Okay, swooning now. If you’d like to lick a flan-filled spoon instead of stamp, here’s our favorite recipe.

stampslatinall

 

 

 

 

 

 

 

‘What is a Cuban pizza?’ New WPB restaurant answers that question

Xiomara Aguilera can’t help but laugh while describing how she met the love of her life.

“The first thing I asked him was: ‘Do you cook? Because if you don’t, you’re disqualified,’” she says.

Luckily, he did. And Eddy Tapia’s intentions were far greater than she expected. Not only was he a great cook, but he was the missing piece she had been looking for.

Related: Readers’ Choice for ‘Best Pizza in PBC’

Eddy Tapia kisses his girlfriend Xiomara Aguilera inside their new Cuban Pizzeria in West Palm Beach. October 2016. (Julio Poletti/ The Palm Beach Post)
Eddy Tapia kisses his girlfriend Xiomara Aguilera inside their new Cuban Pizzeria in West Palm Beach. (Julio Poletti/ The Palm Beach Post)

“It was love at first sight,” says Aguilera. 

Aguilera had been working as a baker for the past 25 years in West Palm, but she didn’t want to work at a supermarket forever. Eddy worked in construction since moving to the city in 2008, something he did make a living, not something he wanted to do. When they met in 2010, everything came together.

“We unified our ideas and we were able to open something we both love,” says Eddy.

Eddy Tapia and Xiomara Aguilar working behind the counter at their new Cuban Pizzeria in West Palm Beach. October 2016. (Julio Poletti/ The Palm Beach Post)
Eddy Tapia and Xiomara Aguilar working behind the counter at their new Cuban Pizzeria in West Palm Beach. (Julio Poletti/ The Palm Beach Post)

The Cuban lovebirds — Xiomara from Las Tunas and Eddy from Pinar del Rio — opened their Cuban pizzeria and bakery in West Palm Beach in August. They called it Mi Isla Pizzeria Cubana and Bakery.”

Xiomara Aguilera, the owner of "Mi Isla Cuban Pizzeria and Bakery" makes the desserts at the restaurant.
Xiomara Aguilera, the owner of “Mi Isla Pizzeria Cubana and Bakery” makes the desserts at the restaurant. (Julio Poletti/ The Palm Beach Post)

Aguilera admits that she never liked cooking, hence why she wanted a man who cooks. Her passion is making desserts, namely Cuban pastries and the undeniably-sweet café cubano, something she offers with a smile to every customer who walks in because “that’s just Cuban courtesy.”

Tapia, who’s a bit more timid, has always loved making Cuban pizza for his family. Now, he’s the guy in the back of the kitchen making the seasoned-magic happen for an entire community.

"Mi Isla Pizzeria Cubana and Bakery" in West Palm Beach
“Mi Isla Pizzeria Cubana and Bakery” in West Palm Beach (Julio Poletti/ The Palm Beach Post)

“You must try it,” says Tapia confidently. 

That’s exactly how Tapia answered when asked, “What the heck is a Cuban Pizza?”

It goes like this: He makes sure the dough it just right. He says it’s a thicker bread that’s fully cooked, yet it’s chewier and fluffier than a traditional Italian pizza.

La salsa es divina! (The sauce is divine),” says Aguilera.

Any Italian would tell you that the secret in a great pizza is the sauce. This Cuban twist is no exception. Tapia says the sauce is still tomato-based, but it has all kinds of Cuban seasonings that make it a lot more flavorful. He guarantees you’ll love it. But, like most true chefs, he won’t share more of the secret.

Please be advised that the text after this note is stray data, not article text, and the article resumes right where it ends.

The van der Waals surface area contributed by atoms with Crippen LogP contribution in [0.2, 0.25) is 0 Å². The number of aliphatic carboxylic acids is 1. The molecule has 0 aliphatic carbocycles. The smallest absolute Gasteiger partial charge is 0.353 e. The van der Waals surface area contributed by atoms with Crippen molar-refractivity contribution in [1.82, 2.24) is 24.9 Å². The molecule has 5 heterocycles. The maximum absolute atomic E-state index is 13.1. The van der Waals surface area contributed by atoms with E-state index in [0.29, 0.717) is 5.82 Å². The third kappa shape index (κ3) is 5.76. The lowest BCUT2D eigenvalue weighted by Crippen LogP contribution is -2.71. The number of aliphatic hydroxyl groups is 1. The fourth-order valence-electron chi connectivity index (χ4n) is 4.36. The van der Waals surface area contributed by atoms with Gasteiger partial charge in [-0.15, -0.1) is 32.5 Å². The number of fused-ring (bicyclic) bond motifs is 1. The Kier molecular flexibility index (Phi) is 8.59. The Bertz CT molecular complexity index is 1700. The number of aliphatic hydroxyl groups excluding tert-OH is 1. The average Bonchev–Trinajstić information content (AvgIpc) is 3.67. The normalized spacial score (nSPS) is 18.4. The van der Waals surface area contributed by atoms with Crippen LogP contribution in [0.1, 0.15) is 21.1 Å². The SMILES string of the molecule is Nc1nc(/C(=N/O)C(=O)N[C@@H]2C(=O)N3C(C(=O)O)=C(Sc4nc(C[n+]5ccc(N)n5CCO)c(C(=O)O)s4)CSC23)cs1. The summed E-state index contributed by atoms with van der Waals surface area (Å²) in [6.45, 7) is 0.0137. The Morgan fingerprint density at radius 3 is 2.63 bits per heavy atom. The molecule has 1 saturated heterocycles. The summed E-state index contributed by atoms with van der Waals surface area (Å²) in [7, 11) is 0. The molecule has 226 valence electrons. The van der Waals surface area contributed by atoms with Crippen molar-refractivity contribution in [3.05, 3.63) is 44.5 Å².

“It’s a recipe we both created. It is intimate,” says the Cuban gentleman.

Any guy that abides by the “don’t-kiss-and-tell” rule must be a keeper.

Eddy Tapia and Xiomara Aguilera, the owners of "Mi Isla Pizzeria Cubana and Bakery" in West Palm Beach. (Julio Poletti/ The Palm Beach Post)
Eddy Tapia and Xiomara Aguilera, the owners of “Mi Isla Pizzeria Cubana and Bakery” in West Palm Beach. (Julio Poletti/ The Palm Beach Post)

Both Tapia and Aguilera spent the past year perfecting the taste that would get people coming for more. In December 2015, Tapia traveled to all parts of Cuba to sample native pizzas, different tomatoes, spices and learn different cooking methods. It was Aguilera who would sit at the table and try all of his sauces.

“She is the tasting queen. She hates the kitchen, but loves to eat,” jokes Eddy while serving a Cuban espresso. A few months ago, they locked down a recipe they both love.

A Cuban Pizza made by Eddy Tapia. thicker cuban-style dough, secret-recipe sauce a-la-Cuba, mozzarella cheese, ham and pineapple. October 2016 (Julio Poletti/ the Palm Beach Post)
A Cuban Pizza made by Eddy Tapia. thicker Cuban-style dough, secret-recipe sauce a-la-Cuba, mozzarella cheese, ham and pineapple. (Julio Poletti/ The Palm Beach Post)

The toppings on these pizzas are both Cuban and traditional. You can choose from regular ham, pineapple or pepperoni to more Cuban ingredients such as chorizo, lechon asado (roast pork) or even guayaba con queso (guava with cheese.)

“We have a good balance,” says Aguilera. “He cooks and I make desserts.” 

Eddy Tapia makes Cuban Pizzas while Xiomara Aguilera makes the desserts. (Julio Poletti/ the Palm Beach Post)
Eddy Tapia makes Cuban Pizzas while Xiomara Aguilera makes the desserts. (Julio Poletti/ The Palm Beach Post)

The Details:

What: “Mi Isla—Pizzeria Cubana and Bakery”

Where: 1209 S Military Trl., West Palm Beach, FL 33415

Hours: Tuesday through Sunday, 9 a.m. to 5 p.m.

Phone: 561-310-7286

Wonder where Mi Isla would rank in our Readers’ Choice for Best Pizza?

PB Food & Wine Festival: ticket sales strong, Coolio out, new stars join